The showcase was featured alongside Greenmarket, The Council on the Environment of New York City’s regular farmers’ market. The market, which runs on Tuesdays and Saturdays year-round and Thursdays seasonally, provided a lush backdrop for the environmentally conscious event. Crates of plump peaches, extravagantly colored heirloom tomatoes, and scores of apples shared the stage with booths hawking sustainable cleaning supplies and promoting collaborative dining projects.
The market surrounded the steps of Borough Hall and featured mostly smaller booths promoting businesses. These vendors showcased New York’s burgeoning green entrepreneurial movement. The city’s young best and brightest manned booths ranging from recycled glass-pane window businesses, to Ozocar, which promoted itself as “New York’s 1st eco-luxury private care service.” For those looking for a less ostentatious car-sharing program, Zipcar was out in full force, offering free insurance and free gas for new customers.
Further down the way, SBNYC (The Sustainable Business Network of New York City) attempted to link green businesses with consumers and potential business partners. The Green Edge collaborative, a social networking collective, preformed a similar function focusing on food. Their booth promoted two particularly intriguing concepts: an Eco-Eatery Tour that promised to lead members to restaurants and cafes with sustainable business practices, and Neighborhood Supper Clubs. These potlucks, which are currently being held in Fort Greene, Red Hook, and Crown Heights, as well as other Brooklyn neighborhoods, seek to connect likeminded Brooklyn citizens interested in “urban sustainability”.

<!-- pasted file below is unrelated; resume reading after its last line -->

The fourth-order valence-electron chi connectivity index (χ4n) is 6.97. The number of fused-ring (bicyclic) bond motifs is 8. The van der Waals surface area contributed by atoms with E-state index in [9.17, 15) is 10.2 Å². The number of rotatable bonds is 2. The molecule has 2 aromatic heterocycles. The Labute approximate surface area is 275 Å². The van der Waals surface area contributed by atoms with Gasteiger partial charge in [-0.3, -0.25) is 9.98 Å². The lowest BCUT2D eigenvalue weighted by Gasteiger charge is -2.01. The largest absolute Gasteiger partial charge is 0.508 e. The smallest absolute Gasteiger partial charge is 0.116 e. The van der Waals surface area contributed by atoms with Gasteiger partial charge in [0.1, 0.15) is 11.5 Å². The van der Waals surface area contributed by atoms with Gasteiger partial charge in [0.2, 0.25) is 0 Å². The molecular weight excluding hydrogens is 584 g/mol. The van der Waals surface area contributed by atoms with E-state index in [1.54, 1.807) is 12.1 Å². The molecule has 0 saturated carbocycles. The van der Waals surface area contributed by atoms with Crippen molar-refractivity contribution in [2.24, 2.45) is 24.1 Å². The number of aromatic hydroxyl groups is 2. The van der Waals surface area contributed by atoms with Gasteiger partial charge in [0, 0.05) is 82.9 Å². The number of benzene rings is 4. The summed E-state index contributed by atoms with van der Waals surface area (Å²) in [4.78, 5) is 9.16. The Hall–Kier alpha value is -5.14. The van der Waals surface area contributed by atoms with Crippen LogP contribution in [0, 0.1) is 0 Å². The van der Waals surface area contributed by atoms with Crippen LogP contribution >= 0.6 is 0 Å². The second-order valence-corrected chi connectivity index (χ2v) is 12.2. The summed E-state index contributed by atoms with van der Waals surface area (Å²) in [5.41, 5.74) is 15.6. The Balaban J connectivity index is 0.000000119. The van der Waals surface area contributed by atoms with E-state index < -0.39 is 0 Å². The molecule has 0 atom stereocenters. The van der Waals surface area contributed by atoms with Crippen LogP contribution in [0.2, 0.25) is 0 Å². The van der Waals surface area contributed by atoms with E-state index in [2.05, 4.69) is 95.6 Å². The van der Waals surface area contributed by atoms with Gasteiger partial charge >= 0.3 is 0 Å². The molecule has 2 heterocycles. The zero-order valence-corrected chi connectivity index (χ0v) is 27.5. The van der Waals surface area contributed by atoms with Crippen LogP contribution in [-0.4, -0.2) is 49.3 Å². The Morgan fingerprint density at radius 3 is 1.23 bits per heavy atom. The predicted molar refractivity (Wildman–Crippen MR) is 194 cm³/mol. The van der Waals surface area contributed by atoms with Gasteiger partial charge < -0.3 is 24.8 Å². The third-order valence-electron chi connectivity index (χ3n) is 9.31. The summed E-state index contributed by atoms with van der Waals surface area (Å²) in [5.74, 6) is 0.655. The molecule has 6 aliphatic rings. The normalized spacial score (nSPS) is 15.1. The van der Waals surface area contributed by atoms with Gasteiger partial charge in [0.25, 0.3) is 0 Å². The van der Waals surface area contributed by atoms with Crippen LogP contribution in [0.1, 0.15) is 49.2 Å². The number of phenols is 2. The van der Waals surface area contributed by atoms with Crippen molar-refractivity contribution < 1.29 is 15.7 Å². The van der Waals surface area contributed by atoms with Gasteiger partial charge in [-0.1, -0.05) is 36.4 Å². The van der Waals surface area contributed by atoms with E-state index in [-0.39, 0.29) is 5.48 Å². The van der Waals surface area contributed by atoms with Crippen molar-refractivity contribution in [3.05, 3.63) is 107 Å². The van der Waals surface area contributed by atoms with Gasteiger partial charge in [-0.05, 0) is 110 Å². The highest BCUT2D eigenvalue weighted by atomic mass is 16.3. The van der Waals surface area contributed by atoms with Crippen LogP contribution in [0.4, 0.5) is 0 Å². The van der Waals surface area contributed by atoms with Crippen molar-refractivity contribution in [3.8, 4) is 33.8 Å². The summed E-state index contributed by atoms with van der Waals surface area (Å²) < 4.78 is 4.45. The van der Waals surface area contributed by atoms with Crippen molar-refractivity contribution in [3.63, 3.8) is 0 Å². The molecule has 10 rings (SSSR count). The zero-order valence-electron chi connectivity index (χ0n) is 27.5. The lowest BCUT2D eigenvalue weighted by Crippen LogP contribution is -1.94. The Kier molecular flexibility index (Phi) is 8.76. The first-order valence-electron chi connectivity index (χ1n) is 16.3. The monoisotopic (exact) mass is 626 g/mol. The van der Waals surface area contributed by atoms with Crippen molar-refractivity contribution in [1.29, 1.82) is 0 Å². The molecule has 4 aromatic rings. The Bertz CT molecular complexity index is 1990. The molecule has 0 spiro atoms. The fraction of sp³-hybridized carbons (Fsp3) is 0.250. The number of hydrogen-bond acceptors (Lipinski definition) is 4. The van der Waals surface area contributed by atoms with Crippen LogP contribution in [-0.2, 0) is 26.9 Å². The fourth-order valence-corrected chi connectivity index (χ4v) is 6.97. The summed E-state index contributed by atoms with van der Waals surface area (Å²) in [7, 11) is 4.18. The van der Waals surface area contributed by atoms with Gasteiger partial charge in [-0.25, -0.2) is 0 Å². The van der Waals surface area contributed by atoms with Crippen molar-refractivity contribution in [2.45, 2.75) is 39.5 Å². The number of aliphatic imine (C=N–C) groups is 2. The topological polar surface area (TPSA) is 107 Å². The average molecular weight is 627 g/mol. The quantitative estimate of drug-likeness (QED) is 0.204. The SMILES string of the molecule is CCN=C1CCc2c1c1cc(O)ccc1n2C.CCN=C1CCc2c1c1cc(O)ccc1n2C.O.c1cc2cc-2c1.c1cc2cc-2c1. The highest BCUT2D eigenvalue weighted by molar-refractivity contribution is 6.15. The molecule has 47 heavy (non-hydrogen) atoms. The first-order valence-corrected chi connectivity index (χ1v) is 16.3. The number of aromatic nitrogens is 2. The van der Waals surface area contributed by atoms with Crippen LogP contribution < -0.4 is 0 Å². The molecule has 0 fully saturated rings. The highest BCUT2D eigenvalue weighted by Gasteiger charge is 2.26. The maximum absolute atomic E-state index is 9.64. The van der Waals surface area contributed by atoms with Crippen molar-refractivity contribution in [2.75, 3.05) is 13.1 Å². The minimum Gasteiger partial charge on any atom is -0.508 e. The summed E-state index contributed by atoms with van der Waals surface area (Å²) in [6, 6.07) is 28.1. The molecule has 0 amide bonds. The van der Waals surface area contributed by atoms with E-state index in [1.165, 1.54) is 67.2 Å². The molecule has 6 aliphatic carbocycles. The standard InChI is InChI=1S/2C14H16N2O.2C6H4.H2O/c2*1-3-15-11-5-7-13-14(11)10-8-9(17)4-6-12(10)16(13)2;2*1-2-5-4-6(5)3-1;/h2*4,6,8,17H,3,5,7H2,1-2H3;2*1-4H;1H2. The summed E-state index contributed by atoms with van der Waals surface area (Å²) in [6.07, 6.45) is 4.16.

Borough Hall itself featured green bigwigs such as the Department of Transportation and the EPA. The EPA had the most adorable exhibit of the day, which featured the cutest lil’ vampire in the whole wide world promoting the morally questionable practice of children “ticketing” their parents for activities that waste natural resources.
Transportation issues seemed particularly prominent inside the hall, with CommuterLink promoting public transportation just inside the doors, and Transportation Alternatives. The latter, an advocate for bicycling, walking, and public transportation, were heavily promoting their Parking Day NYC event, which took place the following day. Transportation Alternatives have also been instrumental in the fight to close Prospect Park to cars, as was featured in last week’s edition of this rag.
Although both the farmers’ market and the larger Green City event began to wind down in the early evening, The Center for the Urban Environment is making sure that Brooklyn won’t be toning down its focus on green issues. The Center has a full slate of events planned for the coming months, including neighborhood tours and workshops, all of which can be found at www.bcue.org. Thanks to the BCUE and all those participating in the event, residents can be assured the Brooklyn is getting greener by the year.